First published by Film International
In Japan, Christianity is a minority religion of only marginal significance to the nation’s culture, and accordingly Japanese films that focus on Christianity tend to do so as a means to an end. While Suzuki Norifumi’s nunsploitation shocker School of the Holy Beast (Seiju gakuen, 1974), for example, freely adopted the trappings and iconography of Catholicism, it showed little interest in Christianity itself, instead using the setting of a cloistered convent to symbolise the more insular, repressive and patriarchal aspects of Japan. In Shinoda Masahiro’s Silence (Chinmoku), however, Christianity is scrutinised with a thoroughgoing earnestness, not just as a reflection of Japan past and present, but as an end in itself. The film is, after all, adapted from the 1966 novel by Endo Shusaku, who was himself both a Christian and something of an outsider to his native culture. For he spent his childhood in occupied Manchuria, was converted to his divorced mother’s Catholicism shortly after returning to Japan at age ten (in 1933), and studied abroad in Paris during the post-war period – and if there can be any doubting the theological rigor invested into both Endo’s novel and the film (which he co-scripted with the director), it has now attracted the attentions of that most famous of Catholic directors, Martin Scorsese, whose own film adaptation of the novel is slated for release in 2010 [now 2016].
Shinoda’s film opens with a brief expository prologue, narrated over a montage of Christian icons and historical woodcuts. In it, two distinct but interrelated lessons in history are briefly offered: first, the 1534 foundation of the Society of Jesus whose mission was to counteract the recent rise of Protestantism in Europe and to spread Catholic teachings throughout the world; and second, the initial success of the Jesuit mission in Japan, followed by its brutal suppression towards the end of the sixteenth century, when ‘countless priests, monks and believers were murdered.’ The travails of faith in crisis, and the often troubled relations between East and West – these themes, so carefully twinned in the prologue, will haunt the narrative that follows, starting with its first lines.
‘Are you really a Christian, Kichijiro?’ asks a dumb-founded Padre Garrpe (Don Kenny), to which Garrpe’s companion Padre Rodrigues (David Lampson) adds: ‘Are you really Japanese?’ The two padres have been brought under cover of night to Japan’s southern coastline, but they have become suspicious of the intentions of their guide from Macao, Kichijiro (Iwamatsu ‘Mako’ Makoto), who has just insisted on being paid for his services immediately. Certainly, the near total darkness in which this sequence has been shot helps to obscure Kichijiro’s allegiances and to cloak his nationality – indeed, none of the three is visible except in the shadowiest of outlines.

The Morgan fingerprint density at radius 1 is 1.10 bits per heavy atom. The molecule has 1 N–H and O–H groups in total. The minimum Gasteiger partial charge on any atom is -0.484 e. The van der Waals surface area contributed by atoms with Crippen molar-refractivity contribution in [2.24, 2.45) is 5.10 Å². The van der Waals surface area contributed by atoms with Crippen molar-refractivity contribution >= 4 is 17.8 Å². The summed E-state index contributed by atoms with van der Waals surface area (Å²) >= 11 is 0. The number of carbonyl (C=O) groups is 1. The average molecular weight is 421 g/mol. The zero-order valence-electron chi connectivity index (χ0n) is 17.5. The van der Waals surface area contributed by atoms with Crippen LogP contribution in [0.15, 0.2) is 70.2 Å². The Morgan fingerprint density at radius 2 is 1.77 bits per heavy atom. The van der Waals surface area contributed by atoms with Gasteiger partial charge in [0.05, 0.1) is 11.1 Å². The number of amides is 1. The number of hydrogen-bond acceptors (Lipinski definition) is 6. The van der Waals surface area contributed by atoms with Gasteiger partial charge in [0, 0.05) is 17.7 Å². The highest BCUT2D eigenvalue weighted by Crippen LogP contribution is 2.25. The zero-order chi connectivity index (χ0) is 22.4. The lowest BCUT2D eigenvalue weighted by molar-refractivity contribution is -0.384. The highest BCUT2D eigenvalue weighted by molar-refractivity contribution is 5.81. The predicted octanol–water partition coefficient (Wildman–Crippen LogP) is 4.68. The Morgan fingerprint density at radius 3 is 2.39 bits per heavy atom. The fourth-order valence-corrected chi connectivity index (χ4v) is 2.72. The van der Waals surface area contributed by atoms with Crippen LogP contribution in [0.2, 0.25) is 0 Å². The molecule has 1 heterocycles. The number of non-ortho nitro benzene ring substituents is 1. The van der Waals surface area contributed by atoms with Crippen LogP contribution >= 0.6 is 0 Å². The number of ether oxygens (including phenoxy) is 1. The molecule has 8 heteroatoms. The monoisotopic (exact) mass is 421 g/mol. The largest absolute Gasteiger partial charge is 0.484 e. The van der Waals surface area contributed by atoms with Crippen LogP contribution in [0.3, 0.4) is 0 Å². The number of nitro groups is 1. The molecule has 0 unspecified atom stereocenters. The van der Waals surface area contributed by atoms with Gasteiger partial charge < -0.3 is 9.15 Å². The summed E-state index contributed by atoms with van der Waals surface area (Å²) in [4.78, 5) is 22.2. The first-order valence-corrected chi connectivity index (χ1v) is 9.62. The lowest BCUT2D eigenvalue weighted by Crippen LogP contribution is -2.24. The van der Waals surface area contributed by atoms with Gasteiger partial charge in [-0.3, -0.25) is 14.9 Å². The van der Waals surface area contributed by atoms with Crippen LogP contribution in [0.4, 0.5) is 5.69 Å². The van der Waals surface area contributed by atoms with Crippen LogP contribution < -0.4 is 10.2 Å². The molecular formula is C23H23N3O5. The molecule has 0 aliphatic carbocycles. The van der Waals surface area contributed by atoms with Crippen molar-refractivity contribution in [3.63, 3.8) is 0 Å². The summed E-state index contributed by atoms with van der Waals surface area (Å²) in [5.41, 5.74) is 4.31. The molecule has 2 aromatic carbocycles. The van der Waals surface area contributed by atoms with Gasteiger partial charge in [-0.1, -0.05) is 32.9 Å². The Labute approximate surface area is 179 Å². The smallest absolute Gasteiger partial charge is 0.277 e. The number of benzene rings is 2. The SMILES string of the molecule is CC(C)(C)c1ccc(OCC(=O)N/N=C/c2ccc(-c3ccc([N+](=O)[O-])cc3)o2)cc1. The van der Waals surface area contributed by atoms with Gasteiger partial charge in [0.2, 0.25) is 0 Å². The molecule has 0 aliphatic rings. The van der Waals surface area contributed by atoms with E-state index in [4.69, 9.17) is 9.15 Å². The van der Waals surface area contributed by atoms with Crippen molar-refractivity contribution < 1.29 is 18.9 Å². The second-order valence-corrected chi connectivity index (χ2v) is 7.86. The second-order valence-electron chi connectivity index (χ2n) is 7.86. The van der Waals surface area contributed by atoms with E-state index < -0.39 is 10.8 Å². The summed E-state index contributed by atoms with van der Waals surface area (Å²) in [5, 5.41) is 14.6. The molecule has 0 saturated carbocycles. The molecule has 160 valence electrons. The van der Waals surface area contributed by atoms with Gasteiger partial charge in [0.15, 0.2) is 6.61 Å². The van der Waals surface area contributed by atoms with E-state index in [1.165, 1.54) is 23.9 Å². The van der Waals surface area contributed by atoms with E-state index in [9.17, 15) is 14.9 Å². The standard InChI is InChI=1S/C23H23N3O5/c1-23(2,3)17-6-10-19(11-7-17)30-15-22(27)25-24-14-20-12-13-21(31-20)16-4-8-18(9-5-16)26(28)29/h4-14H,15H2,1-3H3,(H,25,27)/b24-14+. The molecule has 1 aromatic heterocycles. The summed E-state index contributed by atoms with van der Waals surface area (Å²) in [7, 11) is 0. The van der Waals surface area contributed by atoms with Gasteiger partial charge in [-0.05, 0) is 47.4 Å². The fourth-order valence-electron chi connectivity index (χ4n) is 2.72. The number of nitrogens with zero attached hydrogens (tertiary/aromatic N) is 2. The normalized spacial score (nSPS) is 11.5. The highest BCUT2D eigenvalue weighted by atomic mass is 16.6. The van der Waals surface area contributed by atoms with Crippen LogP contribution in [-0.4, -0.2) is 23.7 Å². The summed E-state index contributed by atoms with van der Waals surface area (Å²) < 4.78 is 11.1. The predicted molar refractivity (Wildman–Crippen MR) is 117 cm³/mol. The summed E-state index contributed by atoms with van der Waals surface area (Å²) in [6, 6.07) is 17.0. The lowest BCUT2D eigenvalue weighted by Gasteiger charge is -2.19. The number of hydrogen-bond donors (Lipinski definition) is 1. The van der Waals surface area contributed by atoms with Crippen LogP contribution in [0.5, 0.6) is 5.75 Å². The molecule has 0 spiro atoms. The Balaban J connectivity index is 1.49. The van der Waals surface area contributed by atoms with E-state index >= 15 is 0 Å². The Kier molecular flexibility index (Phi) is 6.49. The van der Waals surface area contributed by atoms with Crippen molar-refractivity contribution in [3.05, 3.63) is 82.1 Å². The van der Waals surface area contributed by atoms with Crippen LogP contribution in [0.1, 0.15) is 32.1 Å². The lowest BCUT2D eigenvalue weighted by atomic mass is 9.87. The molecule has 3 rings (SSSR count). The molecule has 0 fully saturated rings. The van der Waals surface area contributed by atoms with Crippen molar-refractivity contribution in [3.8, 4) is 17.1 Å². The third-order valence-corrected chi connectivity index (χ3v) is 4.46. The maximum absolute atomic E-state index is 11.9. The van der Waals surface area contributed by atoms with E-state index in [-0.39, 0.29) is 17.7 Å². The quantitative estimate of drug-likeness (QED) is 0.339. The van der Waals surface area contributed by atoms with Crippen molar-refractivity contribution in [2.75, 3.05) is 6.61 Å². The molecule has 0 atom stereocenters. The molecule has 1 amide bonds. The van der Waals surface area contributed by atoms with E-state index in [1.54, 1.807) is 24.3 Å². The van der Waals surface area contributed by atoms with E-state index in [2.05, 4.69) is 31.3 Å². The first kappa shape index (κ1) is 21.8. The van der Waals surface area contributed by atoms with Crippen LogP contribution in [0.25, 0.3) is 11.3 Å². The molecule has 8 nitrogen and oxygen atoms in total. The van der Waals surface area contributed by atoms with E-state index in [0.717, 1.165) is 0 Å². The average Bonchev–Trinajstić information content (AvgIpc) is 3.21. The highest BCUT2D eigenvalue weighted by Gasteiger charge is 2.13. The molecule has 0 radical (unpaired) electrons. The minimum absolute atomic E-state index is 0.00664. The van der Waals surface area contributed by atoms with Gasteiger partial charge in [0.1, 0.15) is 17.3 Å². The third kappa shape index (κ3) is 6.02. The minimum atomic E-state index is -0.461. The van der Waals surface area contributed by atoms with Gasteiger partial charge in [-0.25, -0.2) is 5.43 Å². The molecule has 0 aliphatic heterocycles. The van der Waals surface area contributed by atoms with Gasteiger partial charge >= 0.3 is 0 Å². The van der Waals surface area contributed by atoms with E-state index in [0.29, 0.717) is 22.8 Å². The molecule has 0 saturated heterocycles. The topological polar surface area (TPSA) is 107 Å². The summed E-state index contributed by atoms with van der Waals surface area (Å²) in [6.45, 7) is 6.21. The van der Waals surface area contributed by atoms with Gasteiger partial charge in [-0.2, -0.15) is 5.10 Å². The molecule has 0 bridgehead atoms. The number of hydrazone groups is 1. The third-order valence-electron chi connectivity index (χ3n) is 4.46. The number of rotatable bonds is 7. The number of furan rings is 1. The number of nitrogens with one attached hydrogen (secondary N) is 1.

More broadly, however, this lack of light reflects the darkness of the times for Japan’s remaining Christians, proscribed and forced to carry on their worship underground. In the opening sequences, Rodrigues and Garrpe are shunted from one barely lit hiding place to another, and warned by their crypto-Christian farmer hosts not to venture outside or be seen – and when the pair finally does emerge, after a full fifteen minutes, in search of ‘a little sun’, even DP Miyagawa Kazuo’s daylight exteriors remain, for all their wide-shot spectacle, desaturated and thoroughly devoid of warmth. Far from being a film whose initial darkness will eventually give way to something like dazzling clarity, in Silence uncertainty pervades everything, and by the end viewers might well find themselves addressing the same questions of faith and identity to Rodrigues himself that he addressed to Kichijiro, as the notion of what constitutes a ‘real’ Christian, or indeed a ‘real’ Japanese, has been sorely tested.
Rodrigues and Garrpe intend to spread the gospel, but they are also seeking to learn the fate of their old tutor and mentor Padre Ferreira, who has disappeared without trace after being captured by the Japanese authorities five years earlier. They discover communities whose already arduous existences are compounded by extortionate taxation and ruthless persecution, and yet who are willing to risk everything to continue in their Christian practice. In the absence of priests or monks, the villagers have been secretly carrying out the rites themselves as best they can. Inevitably, with no-one to guide them the Japanese worshippers have developed some of their own rituals and resorted to a degree of syncretism: Rodrigues is momentarily horrified to see an idol of the Kannon, the Buddhist goddess of mercy, being worshipped as Mary in Kichijiro’s island village, and he is later told that the Japanese ‘bend and change our God into something else, something quite different’ – specifically Dainichi, a Japanese Buddhist sun god. Still, there is no questioning the local Christians’ devotion to their faith: when four are taken prisoner by the authorities, three prefer to give up their lives (singing Christian hymns to their dying breath) than to spit on a sacred image. Under such circumstances, it seems out of place to interrogate their credentials as ‘real’ Christians, even if they do not strictly conform to the particulars of Roman Catholic doctrine.